SW Minnesota loses prominent voice in death of author Bill Holm
MINNEOTA -- Southwestern Minnesota lost one of its most prominent voices in the death Wednesday of author Bill Holm, say regional writers who are mourning his loss.
Holm, 65, died Wednesday at the Avera Heart Hospital in Sioux Falls, S.D., according to an announcement by the Rehkamp-Horvath Funeral Directors.
"He was a gathering point for the region to think about itself,'' said Joe Amato of Marshall, an author and former colleague of Holm's at Southwest Minnesota State University, Marshall. Holm taught in the English department for 27 years before retiring one year ago.
The author grew up on a farm near Minneota and in recent years divided his time between his home in the small, southwestern community and a residence he kept in Iceland.
Holm was one of Minnesota's best-known authors, and gained wide-spread acclaim for his poetry and books, among them being "Boxelder Bug Variations,'' (1985) "The Dead Get By With Everything,'' (1990), "Coming Home Crazy" (2000), and "The Heart Can Be Filled Anywhere on Earth'' (1996).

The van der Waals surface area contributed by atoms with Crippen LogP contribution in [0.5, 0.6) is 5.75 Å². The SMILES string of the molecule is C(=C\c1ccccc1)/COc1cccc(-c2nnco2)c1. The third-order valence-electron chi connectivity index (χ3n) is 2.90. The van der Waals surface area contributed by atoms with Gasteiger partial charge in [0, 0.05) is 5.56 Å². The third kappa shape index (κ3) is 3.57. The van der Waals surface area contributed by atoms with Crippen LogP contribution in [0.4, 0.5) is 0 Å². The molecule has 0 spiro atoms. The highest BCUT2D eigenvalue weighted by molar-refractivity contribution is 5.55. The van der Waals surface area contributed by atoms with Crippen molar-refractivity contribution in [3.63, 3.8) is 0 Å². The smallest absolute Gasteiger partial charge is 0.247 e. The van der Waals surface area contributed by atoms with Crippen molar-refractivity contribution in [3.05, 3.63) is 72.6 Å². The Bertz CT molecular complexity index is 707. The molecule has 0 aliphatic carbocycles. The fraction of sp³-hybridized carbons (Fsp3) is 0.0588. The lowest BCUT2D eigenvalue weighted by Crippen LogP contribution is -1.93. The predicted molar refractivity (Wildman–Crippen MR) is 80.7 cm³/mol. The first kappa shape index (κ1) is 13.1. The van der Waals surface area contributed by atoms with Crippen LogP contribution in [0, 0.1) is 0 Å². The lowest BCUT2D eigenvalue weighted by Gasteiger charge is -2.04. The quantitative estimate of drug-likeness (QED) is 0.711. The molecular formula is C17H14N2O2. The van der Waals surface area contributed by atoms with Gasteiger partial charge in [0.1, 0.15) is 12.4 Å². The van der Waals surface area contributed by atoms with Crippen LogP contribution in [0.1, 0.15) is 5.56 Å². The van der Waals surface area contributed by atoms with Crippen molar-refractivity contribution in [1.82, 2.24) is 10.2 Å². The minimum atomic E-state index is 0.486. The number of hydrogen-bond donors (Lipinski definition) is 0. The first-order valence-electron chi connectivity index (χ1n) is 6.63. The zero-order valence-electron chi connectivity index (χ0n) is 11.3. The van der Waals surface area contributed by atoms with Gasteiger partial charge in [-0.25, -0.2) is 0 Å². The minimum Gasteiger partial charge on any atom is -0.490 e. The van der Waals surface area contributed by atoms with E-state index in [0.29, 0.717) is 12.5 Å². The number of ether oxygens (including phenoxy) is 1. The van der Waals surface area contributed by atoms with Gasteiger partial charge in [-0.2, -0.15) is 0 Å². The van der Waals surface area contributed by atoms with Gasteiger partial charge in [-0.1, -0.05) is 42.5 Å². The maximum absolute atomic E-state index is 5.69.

Holm's contributions to the state were recognized this past year when the McKnight Foundation awarded him its prestigious Distinguished Artist Award, which carries a $50,000 stipend.
While his works captured attention and praise from throughout the state and beyond, it's Southwest Minnesota that will feel his lost the most, said Florence Dacey, an author and poet in Cottonwood. "He was such a champion for rural writers and the rural perspective and our rural values out here,'' said Dacey.
She remembers Holm most of all for his support of the arts and writers in Southwest Minnesota. "He was very supportive of writers such as myself, who hadn't gained the stature he had,'' said Dacey.